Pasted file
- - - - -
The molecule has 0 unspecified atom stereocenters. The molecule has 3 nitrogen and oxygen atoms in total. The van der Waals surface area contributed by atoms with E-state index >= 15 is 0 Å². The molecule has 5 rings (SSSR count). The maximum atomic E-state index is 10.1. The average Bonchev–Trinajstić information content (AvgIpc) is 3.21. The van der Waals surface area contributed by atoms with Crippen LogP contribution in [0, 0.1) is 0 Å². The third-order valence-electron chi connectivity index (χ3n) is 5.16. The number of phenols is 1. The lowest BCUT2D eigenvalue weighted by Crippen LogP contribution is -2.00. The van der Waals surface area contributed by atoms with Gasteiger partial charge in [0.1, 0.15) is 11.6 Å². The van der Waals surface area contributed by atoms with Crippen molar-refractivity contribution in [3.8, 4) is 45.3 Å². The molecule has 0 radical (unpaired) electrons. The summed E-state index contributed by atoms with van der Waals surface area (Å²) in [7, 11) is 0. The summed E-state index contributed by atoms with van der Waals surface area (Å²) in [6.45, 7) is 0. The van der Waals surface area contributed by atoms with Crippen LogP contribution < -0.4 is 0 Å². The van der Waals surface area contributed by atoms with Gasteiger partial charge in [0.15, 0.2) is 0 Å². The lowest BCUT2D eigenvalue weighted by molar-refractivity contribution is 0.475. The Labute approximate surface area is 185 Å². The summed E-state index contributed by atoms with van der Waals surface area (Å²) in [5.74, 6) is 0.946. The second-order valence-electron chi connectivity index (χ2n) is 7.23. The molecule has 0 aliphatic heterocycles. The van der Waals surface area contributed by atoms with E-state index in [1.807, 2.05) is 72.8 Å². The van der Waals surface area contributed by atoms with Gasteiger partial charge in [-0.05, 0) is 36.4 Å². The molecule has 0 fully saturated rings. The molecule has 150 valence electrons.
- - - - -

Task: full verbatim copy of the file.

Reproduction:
The molecule has 0 unspecified atom stereocenters. The molecule has 3 nitrogen and oxygen atoms in total. The van der Waals surface area contributed by atoms with E-state index >= 15 is 0 Å². The molecule has 5 rings (SSSR count). The maximum atomic E-state index is 10.1. The average Bonchev–Trinajstić information content (AvgIpc) is 3.21. The van der Waals surface area contributed by atoms with Crippen LogP contribution in [0, 0.1) is 0 Å². The third-order valence-electron chi connectivity index (χ3n) is 5.16. The number of phenols is 1. The lowest BCUT2D eigenvalue weighted by Crippen LogP contribution is -2.00. The van der Waals surface area contributed by atoms with Gasteiger partial charge in [0.1, 0.15) is 11.6 Å². The van der Waals surface area contributed by atoms with Crippen molar-refractivity contribution in [3.8, 4) is 45.3 Å². The molecule has 0 radical (unpaired) electrons. The summed E-state index contributed by atoms with van der Waals surface area (Å²) in [7, 11) is 0. The summed E-state index contributed by atoms with van der Waals surface area (Å²) in [6.45, 7) is 0. The van der Waals surface area contributed by atoms with Crippen LogP contribution < -0.4 is 0 Å². The van der Waals surface area contributed by atoms with Gasteiger partial charge in [0.15, 0.2) is 0 Å². The lowest BCUT2D eigenvalue weighted by molar-refractivity contribution is 0.475. The Labute approximate surface area is 185 Å². The summed E-state index contributed by atoms with van der Waals surface area (Å²) in [5.74, 6) is 0.946. The second-order valence-electron chi connectivity index (χ2n) is 7.23. The molecule has 0 aliphatic heterocycles. The van der Waals surface area contributed by atoms with E-state index in [1.807, 2.05) is 72.8 Å². The van der Waals surface area contributed by atoms with Gasteiger partial charge in [-0.05, 0) is 36.4 Å². The molecule has 0 fully saturated rings. The molecule has 150 valence electrons.